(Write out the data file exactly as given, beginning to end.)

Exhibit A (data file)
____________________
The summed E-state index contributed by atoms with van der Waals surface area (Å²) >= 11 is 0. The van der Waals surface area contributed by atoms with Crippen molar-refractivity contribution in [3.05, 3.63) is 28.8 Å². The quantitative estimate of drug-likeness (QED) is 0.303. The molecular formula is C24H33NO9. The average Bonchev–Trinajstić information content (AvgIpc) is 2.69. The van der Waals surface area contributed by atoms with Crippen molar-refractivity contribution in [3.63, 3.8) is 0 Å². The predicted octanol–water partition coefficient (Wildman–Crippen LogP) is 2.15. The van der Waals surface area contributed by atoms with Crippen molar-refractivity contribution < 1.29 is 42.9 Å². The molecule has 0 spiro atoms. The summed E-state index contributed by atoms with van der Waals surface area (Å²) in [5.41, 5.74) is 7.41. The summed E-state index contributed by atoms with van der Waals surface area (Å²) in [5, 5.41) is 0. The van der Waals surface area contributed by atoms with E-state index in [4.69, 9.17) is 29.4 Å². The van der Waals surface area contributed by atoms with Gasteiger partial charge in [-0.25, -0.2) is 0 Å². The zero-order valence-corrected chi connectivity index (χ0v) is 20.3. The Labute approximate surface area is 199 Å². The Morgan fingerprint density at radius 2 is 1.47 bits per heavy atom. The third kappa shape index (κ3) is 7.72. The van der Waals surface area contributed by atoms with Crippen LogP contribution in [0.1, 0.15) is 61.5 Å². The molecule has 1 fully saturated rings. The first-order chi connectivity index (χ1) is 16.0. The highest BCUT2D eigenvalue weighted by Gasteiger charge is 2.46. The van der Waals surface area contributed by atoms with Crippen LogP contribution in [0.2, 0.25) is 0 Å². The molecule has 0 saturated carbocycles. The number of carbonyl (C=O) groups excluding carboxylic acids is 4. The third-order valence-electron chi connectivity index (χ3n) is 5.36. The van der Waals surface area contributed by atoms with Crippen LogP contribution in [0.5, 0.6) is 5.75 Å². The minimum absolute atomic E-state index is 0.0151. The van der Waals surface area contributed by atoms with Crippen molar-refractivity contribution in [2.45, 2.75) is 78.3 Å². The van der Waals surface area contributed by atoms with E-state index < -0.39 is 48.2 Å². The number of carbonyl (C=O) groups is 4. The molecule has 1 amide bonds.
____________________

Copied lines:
The summed E-state index contributed by atoms with van der Waals surface area (Å²) >= 11 is 0. The van der Waals surface area contributed by atoms with Crippen molar-refractivity contribution in [3.05, 3.63) is 28.8 Å². The quantitative estimate of drug-likeness (QED) is 0.303. The molecular formula is C24H33NO9. The average Bonchev–Trinajstić information content (AvgIpc) is 2.69. The van der Waals surface area contributed by atoms with Crippen molar-refractivity contribution in [3.63, 3.8) is 0 Å². The predicted octanol–water partition coefficient (Wildman–Crippen LogP) is 2.15. The van der Waals surface area contributed by atoms with Crippen molar-refractivity contribution < 1.29 is 42.9 Å². The molecule has 0 spiro atoms. The summed E-state index contributed by atoms with van der Waals surface area (Å²) in [5.41, 5.74) is 7.41. The summed E-state index contributed by atoms with van der Waals surface area (Å²) in [5, 5.41) is 0. The van der Waals surface area contributed by atoms with E-state index in [4.69, 9.17) is 29.4 Å². The van der Waals surface area contributed by atoms with Gasteiger partial charge in [-0.25, -0.2) is 0 Å². The zero-order valence-corrected chi connectivity index (χ0v) is 20.3. The Labute approximate surface area is 199 Å². The Morgan fingerprint density at radius 2 is 1.47 bits per heavy atom. The third kappa shape index (κ3) is 7.72. The van der Waals surface area contributed by atoms with Crippen LogP contribution in [0.1, 0.15) is 61.5 Å². The molecule has 1 fully saturated rings. The first-order chi connectivity index (χ1) is 16.0. The highest BCUT2D eigenvalue weighted by Gasteiger charge is 2.46. The van der Waals surface area contributed by atoms with Crippen LogP contribution in [0.2, 0.25) is 0 Å². The molecule has 0 saturated carbocycles. The number of carbonyl (C=O) groups excluding carboxylic acids is 4. The third-order valence-electron chi connectivity index (χ3n) is 5.36. The van der Waals surface area contributed by atoms with Crippen LogP contribution in [0.5, 0.6) is 5.75 Å². The minimum absolute atomic E-state index is 0.0151. The van der Waals surface area contributed by atoms with Crippen molar-refractivity contribution in [2.45, 2.75) is 78.3 Å². The van der Waals surface area contributed by atoms with E-state index < -0.39 is 48.2 Å². The number of carbonyl (C=O) groups is 4. The molecule has 1 amide bonds.